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We measure a star's relative velocity towards or away from us via its Doppler-shifted spectrum. This is also how we measure the distance of very distant stars: measuring the shifts in the spectrum tells us its relative velocity, which we interpret as a distance via Hubble's Law.

Suppose we knew the star's relative velocity and distance exactly. It seems to me that if the star were moving away from us slightly less than would be expected from expansion alone, it would be because it was moving towards us more than the matter surrounding it: it would have some additional velocity component towards us. If we were to try to infer that star's distance from expansion alone, we would measure its relative velocity via the Doppler shift and would conclude that it was closer than it actually is. Conversely, if it were moving away from us faster than it should based on expansion alone, we would estimate its distance further than it actually is.

Is there any way to disentangle this degeneracy?

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  • $\begingroup$ There is a mis-perception that we know astronomical distances with high precision. Its not the case. The proper motion is just one of the uncertainties that we have to deal with when estimating the distance of a galaxy, and in practice, not the greatest one. $\endgroup$ – James K Oct 29 '15 at 11:30
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Conrad is almost right. It is true generally that if a Galaxy is close enough to take spectra of individual stars (e.g. luminous supergiants) then it is not far enough away to be regarded as part of the "Hubble flow" and so applying Hubble's law to this star, or its host galaxy, would not yield a reliable distance in any case, but would reflect the "peculiar motion" of that galaxy.

To put some numbers on this. Galaxy peculiar motions tend to be a few 100 km/s, as do the individual velocities of stars with respect to their galaxies. Taking a Hubble constant of 70 km/s per Mpc, we see that we need to be at distances of 15 Mpc before Hubble recession velocities ($v = H_0 d$) become large compared with peculiar motions. At these distances we cannot observe individual stars - they are too faint and unresolved from the bulk of the Galactic light.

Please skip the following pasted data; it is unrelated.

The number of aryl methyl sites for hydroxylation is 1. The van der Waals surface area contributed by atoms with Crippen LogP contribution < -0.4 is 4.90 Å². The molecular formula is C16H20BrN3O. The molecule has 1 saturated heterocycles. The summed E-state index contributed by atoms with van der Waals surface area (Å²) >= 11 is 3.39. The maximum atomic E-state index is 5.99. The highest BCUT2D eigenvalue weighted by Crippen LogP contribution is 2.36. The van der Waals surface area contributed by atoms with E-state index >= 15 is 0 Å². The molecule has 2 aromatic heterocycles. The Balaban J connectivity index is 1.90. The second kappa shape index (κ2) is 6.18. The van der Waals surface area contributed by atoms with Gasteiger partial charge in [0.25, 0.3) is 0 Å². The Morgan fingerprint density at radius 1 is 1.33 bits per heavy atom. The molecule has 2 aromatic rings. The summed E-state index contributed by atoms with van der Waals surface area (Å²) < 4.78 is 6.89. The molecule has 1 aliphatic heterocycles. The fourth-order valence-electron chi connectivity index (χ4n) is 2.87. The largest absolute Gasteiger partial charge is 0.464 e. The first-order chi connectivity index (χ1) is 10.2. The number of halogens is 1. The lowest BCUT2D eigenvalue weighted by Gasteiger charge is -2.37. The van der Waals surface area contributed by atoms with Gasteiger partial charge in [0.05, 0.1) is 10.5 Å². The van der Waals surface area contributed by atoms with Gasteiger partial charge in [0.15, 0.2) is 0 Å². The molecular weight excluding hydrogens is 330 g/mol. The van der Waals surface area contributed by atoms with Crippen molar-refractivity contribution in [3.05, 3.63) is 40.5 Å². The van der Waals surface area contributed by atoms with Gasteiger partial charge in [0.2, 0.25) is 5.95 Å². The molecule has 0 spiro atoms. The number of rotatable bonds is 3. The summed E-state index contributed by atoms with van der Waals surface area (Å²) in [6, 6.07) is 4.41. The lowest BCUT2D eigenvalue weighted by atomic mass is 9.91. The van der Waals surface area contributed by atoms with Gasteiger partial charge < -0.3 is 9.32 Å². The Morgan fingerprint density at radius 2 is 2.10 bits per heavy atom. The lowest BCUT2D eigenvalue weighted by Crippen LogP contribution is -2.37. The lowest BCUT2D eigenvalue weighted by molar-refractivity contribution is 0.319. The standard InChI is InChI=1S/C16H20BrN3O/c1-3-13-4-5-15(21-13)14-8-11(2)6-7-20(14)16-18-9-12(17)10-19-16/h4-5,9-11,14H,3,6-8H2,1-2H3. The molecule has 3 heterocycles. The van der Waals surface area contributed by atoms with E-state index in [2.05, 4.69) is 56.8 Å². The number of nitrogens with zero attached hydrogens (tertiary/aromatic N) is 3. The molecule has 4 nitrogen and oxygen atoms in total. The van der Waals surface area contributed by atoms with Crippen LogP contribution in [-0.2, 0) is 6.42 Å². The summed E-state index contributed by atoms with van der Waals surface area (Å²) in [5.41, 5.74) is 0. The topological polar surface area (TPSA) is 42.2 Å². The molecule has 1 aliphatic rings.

The exceptions are supernovae. The redshifts of individual supernovae, that briefly outshine their galaxies, can be measured right across the universe. Here you are correct that the measured redshift is a combination of cosmological redshift due to the expansion of the universe and a velocity of the star relative to the Hubble flow at that distance. There is no way to distinguish between these two unless velocity measurements could be obtained for other objects in the same galaxy. Given the rarity of supernovae, we might wait a long time for this.

But does it matter? Even if we look at a "low redshift" supernova at $z=0.1$, its Hubble recession velocity is 30,000 km/s and far in excess of any peculiar velocity contribution at the level of $\sim 1$%.

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We measure the aggregated red-shift of galaxies not single stars, which averages out the motion of the stars within the galaxy. This leaves us with the proper motion of the galaxy to deal with, which can be estimated from the red-shifts of other galaxies in the same group/cluster/super-cluster and their distribution. But this is all moot at high red-shift since proper motions become small compared to the Hubble flow.

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